People with cancer may experience difficulty with thinking ability, including memory loss, distractibility, difficulty in performing multiple tasks (multitasking), and trouble with arithmetic and language skills. People with cancer generally have fairly mild, limited cognitive problems, that tend to respond very well to focused rehabilitation efforts. Several treatment options offer hope and assistance for this concerning symptom that often accompanies the cancer experience.

Key Points/Overview

Forgetting an important date or the name of a long-time associate, being unable to read an entire newspaper article in one sitting, suddenly finding it impossible to prepare family dinners that were once second nature--many people with cancer are surprised to discover that they have cognitive problems surrounding the cancer experience. Cognitive functioning is the information-handling aspect of behavior and encompasses the brain's attaining, processing, storage and retrieval of information. Many people with cancer experience difficulty with cognitive function, including memory loss, distractibility, difficulty in performing multiple tasks (multitasking), and trouble with arithmetic and language skills. Concerns relating to cognitive functioning may range in severity, intensity and duration.

The causes of cognitive problems are many, including the direct effects of cancer within the central nervous system, indirect effects of certain cancers, or effects of cancer treatments on the brain. Cognitive impairments may be subtle and go unnoticed, but they may also represent a devastating collection of symptoms for people with cancer. Cognitive impairment is a frequent finding in people with cancer with a prevalence of up to 85% in the far advanced stages of illness. 2

For people with cancer the most common types of memory impairment include problems with short-term memory , the storage of information from seconds to hours to days. Long-term memory is not often affected in people with cancer. The cognitive processes most affected include attention, learning and memory, and psychomotor efficiency.

Alterations in cognitive function are not necessarily related to a person's age. Cognitive impairments occur similarly in both children and adults with cancers. The repercussions for children may be long-term in nature, including difficulty with academic performance (particularly arithmetic), career pursuits, and quality of life.

Risk Factors for Cognitive Dysfunction in Cancer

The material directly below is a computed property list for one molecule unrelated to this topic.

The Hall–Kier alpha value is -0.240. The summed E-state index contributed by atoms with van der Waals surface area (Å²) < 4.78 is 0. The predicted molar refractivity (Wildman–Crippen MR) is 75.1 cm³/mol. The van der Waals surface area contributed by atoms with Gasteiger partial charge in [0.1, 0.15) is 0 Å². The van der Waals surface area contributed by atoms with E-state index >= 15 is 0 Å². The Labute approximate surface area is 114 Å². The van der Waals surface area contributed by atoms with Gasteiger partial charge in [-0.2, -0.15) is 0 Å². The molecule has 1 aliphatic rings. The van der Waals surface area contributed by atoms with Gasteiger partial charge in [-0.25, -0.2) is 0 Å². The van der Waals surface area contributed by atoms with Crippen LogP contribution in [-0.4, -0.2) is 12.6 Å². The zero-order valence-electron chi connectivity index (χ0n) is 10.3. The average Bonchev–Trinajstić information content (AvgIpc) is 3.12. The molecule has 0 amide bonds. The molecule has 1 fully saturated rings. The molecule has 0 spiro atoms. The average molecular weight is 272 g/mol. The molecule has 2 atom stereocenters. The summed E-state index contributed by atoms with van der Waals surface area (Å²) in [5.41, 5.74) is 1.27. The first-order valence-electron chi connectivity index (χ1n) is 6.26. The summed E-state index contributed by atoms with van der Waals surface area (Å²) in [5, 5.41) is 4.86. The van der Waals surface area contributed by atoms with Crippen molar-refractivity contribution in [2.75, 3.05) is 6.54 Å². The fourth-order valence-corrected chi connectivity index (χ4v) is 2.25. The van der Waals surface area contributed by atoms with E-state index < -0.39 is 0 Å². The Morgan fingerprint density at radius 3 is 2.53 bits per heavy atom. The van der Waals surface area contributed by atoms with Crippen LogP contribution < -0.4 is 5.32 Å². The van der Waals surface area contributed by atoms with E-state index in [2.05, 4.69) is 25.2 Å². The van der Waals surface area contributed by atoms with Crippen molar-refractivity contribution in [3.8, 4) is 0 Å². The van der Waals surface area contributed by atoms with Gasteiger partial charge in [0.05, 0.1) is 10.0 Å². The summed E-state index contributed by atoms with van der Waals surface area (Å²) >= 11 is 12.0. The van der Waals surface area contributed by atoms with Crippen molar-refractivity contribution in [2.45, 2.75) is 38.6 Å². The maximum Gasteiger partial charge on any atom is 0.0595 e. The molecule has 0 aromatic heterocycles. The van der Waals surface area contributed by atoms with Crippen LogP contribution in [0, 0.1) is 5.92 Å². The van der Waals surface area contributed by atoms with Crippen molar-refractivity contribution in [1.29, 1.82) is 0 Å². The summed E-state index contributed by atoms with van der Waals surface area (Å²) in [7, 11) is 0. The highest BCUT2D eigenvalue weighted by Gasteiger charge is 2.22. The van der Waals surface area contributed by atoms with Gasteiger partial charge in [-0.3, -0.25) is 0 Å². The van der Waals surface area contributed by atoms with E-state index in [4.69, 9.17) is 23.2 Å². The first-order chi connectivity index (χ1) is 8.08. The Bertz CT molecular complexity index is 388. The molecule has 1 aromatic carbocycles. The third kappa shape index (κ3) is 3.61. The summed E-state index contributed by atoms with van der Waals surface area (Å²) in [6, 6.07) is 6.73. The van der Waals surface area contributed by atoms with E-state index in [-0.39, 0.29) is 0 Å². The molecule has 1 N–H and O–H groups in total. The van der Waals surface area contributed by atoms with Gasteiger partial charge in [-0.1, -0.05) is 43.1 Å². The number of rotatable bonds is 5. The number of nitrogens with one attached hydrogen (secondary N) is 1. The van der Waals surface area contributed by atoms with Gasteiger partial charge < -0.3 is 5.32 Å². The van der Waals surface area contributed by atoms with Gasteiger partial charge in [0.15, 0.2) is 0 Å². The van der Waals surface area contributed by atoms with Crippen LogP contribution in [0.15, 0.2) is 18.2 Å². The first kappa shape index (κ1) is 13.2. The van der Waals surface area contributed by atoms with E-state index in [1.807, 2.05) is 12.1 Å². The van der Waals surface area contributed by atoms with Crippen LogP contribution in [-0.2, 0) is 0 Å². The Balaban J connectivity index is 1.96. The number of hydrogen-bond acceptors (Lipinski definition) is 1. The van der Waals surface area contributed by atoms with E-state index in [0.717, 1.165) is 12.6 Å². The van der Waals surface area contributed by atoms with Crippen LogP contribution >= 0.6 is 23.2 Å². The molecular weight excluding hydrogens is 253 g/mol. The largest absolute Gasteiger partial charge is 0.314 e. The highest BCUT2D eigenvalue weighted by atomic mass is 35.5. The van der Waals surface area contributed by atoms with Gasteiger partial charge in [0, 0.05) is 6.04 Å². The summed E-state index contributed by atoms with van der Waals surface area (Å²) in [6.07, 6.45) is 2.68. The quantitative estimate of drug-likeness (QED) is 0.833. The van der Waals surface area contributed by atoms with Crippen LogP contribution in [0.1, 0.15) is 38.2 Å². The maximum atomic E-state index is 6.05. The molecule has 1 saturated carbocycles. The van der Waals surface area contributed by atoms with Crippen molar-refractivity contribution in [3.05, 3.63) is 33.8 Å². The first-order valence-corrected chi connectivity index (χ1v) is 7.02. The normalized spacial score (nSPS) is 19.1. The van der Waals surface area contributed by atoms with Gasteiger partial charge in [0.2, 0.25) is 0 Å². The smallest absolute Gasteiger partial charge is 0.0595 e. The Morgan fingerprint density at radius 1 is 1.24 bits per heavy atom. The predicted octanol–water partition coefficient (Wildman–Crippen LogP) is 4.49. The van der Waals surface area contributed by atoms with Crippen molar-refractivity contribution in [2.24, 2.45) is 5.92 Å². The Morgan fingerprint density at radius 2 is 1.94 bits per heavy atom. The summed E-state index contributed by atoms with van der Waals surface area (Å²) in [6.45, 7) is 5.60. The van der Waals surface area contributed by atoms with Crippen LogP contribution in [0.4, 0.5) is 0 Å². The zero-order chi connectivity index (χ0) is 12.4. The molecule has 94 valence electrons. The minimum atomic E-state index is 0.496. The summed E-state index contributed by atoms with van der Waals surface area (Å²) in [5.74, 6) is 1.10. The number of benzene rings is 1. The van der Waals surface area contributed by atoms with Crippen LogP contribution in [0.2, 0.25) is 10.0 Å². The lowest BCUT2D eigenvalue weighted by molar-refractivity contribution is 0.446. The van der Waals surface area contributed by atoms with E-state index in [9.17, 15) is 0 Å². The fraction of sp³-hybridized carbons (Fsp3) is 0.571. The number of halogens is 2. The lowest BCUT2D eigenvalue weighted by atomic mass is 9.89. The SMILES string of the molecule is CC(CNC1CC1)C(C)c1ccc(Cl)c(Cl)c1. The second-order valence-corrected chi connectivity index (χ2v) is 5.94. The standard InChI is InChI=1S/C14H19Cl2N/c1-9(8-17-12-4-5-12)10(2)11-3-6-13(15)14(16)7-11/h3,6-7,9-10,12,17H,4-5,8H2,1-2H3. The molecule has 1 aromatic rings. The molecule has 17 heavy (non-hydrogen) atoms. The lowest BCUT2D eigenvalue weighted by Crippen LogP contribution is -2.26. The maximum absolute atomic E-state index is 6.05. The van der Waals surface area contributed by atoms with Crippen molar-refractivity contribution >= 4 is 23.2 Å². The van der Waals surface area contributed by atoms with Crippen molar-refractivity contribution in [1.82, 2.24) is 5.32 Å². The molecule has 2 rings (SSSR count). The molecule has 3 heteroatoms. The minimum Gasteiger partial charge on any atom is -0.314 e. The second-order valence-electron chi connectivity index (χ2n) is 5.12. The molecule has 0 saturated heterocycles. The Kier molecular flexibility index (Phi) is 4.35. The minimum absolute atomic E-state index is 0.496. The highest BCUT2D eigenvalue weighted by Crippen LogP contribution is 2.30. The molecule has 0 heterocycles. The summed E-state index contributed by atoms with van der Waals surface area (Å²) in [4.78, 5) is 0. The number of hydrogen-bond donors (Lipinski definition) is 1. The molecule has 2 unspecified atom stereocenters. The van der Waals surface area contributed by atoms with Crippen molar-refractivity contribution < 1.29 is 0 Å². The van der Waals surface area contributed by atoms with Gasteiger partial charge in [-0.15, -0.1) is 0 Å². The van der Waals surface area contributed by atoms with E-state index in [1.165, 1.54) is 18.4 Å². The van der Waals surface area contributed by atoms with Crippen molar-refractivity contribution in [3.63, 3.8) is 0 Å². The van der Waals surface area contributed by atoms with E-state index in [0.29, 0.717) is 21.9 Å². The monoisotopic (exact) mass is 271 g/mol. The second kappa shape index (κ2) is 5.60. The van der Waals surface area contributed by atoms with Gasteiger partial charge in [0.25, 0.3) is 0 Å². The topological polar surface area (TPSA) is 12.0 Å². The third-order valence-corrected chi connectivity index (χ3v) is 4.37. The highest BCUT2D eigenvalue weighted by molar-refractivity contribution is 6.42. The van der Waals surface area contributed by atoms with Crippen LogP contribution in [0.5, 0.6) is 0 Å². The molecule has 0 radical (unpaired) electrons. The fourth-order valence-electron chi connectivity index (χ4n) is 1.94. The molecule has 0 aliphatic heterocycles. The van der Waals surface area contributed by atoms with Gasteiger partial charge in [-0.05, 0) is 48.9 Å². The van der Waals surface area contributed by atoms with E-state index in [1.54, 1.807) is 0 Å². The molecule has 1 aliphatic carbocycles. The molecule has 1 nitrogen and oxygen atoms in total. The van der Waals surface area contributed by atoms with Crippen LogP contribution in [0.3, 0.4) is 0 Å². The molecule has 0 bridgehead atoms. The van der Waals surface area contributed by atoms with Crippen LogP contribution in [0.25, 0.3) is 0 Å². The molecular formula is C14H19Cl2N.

You may be at higher risk for cognitive difficulties if you have the following:
Anemia, Hypoxia (Deficiency of oxygen)
Radiation Therapy
Hormone Therapy
Emotional Disturbance
Central Nervous System Cancers
Kidney Failure
Liver Failure
Fluid & Electrolyte Imbalance
Certain medications
Nutritional Deficiency
Cognitive Dysfunction
Cognitive dysfunction affects your:
Attention Span
Organizational Ability
Arithmetic Skills
Language Skills
Reduced Quality of Life
Cognitive dysfunction can impact upon your quality of life by affecting your:
Activities of Daily Living
Interpersonal Relationships
Future Education

Causes of Cognitive Dysfunction in Cancer

Cancer Treatments
Advances in the success of treating cancer have been achieved through the combined use of surgery, radiation, cytotoxic drugs (ie. chemotherapy) and immunotherapy. Many cancer treatments are not specific, that is, they affect more parts of your body than just where the tumor is located, and therefore place organs and tissues at risk. The central nervous system, including the brain, is particularly vulnerable to many cancer treatments. Studies estimate that 18% of persons receiving standard dose chemotherapy regimens experience cognitive dysfunction and those receiving high-dose adjuvant (agents used in combination that hasten or enhance the action of the primary agent) therapies have a higher incidence rate. 15 More than 50% of persons receiving immunotherapy treatment (cytokines such as interferon, interleukin) experience memory, motor, executive functions (functions which allow self-control over our behavior and emotions) and mood alterations. 5 Among the treatments for hormonally sensitive cancer (breast, ovarian, testicular, prostate) are surgical or medication manipulation that reduce the amount of circulating sex hormones; there is a high occurrence; there is a cognitive dysfunction and these deficits appear to be directly related to the reduction in sex hormones. 7,16